I have been troubled by the idea that readers “become the main character” since I heard the Reading Rainbow theme song as a kid. I never took the problem seriously until recently: I never heard this idea taken seriously (i.e. not in an English class, not in a serious book review, not in a writing advice book) until about 2014 when I heard it alongside political arguments about representation. Then people started saying that minorities can’t relate to white protagonists and vice versa, and that therefore writing a protagonist of a particular race was a crime. That was really troubling.

    I think the idea that readers have to relate to the main character is a very strange idea: I have always viewed reading as learning about someone I would never meet, couldn’t have a deep personal discussion with, or wouldn’t be safe to hang out with. As you said, the whole point is often to meet people you can’t because they don’t live on Earth.

    If we relate to characters, it’s on a fundamental human level. Most often when people criticize a work on this basis, they seem to think “relatability” is based on coarse characteristics like age, race, gender, and so on, rather than a character simply being human, or even more broadly, having a soul (there are plenty of animal characters that are perfectly relatable).

    I’m glad people are starting to speak up about what reading is actually like for them instead of letting others tell them how to read.

    Liked by 1 person

    • Krysta says:

      I think you raise a good point about defining relatabilitiy. In some ways, I would say I relate to Bilbo Baggins. But I am not a 50-year-old male Hobbit. I don’t relate to his physical characteristics but rather to his love for home and his uncertainty in the face of danger and adventure. Would I be capable of wielding a sword and fighting trolls? I suspect I’d be worried and fearful just like Bilbo! So, yeah, relating to a character may mean different things to different people.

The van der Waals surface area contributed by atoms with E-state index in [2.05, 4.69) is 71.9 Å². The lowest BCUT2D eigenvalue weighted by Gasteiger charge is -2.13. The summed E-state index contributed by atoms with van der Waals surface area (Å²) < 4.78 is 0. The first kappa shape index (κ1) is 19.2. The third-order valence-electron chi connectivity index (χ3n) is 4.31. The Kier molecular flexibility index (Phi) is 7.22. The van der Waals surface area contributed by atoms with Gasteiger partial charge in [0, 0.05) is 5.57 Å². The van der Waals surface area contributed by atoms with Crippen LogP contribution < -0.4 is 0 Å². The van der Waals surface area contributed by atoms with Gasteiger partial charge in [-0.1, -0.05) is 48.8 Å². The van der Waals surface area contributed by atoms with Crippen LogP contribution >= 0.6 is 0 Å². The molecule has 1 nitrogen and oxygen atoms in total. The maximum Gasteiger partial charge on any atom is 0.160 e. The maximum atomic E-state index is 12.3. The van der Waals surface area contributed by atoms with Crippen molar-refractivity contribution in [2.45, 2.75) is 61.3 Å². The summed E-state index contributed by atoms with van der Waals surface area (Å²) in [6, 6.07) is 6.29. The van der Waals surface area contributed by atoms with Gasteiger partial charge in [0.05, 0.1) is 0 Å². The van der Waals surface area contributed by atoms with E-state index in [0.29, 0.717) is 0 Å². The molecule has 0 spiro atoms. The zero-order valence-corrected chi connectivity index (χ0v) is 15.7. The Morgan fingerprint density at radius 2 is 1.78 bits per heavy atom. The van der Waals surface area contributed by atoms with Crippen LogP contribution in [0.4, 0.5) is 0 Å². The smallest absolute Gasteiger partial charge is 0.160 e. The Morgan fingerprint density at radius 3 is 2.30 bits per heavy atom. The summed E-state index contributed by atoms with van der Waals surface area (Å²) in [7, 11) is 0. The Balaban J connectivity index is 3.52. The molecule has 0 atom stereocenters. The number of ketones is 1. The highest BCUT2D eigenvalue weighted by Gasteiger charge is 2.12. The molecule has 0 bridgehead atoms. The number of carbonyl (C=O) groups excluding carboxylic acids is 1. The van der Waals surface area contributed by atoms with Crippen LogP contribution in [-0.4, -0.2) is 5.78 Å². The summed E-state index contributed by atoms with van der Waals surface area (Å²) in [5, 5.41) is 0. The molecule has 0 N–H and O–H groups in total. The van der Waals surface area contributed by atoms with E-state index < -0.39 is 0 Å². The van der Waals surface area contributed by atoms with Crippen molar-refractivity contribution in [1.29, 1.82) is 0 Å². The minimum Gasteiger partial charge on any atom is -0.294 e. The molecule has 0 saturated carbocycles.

I do appreciate the push for more diversity in literature and I think that it is especially important for children to see characters who look like them/role models who look like them. But I also think part of the good work diverse literature does is showing that people don’t have to look just like a character/be just like a character to empathize with them. I think part of the reason people like to see all kinds of characters represented is because readers can see, “Oh, this character looks nothing like me, but she has similar worries and she enjoys similar things. I understand her better as a person because I’ve spent time getting to know her.” It promotes empathy and understanding. We’re all capable of it.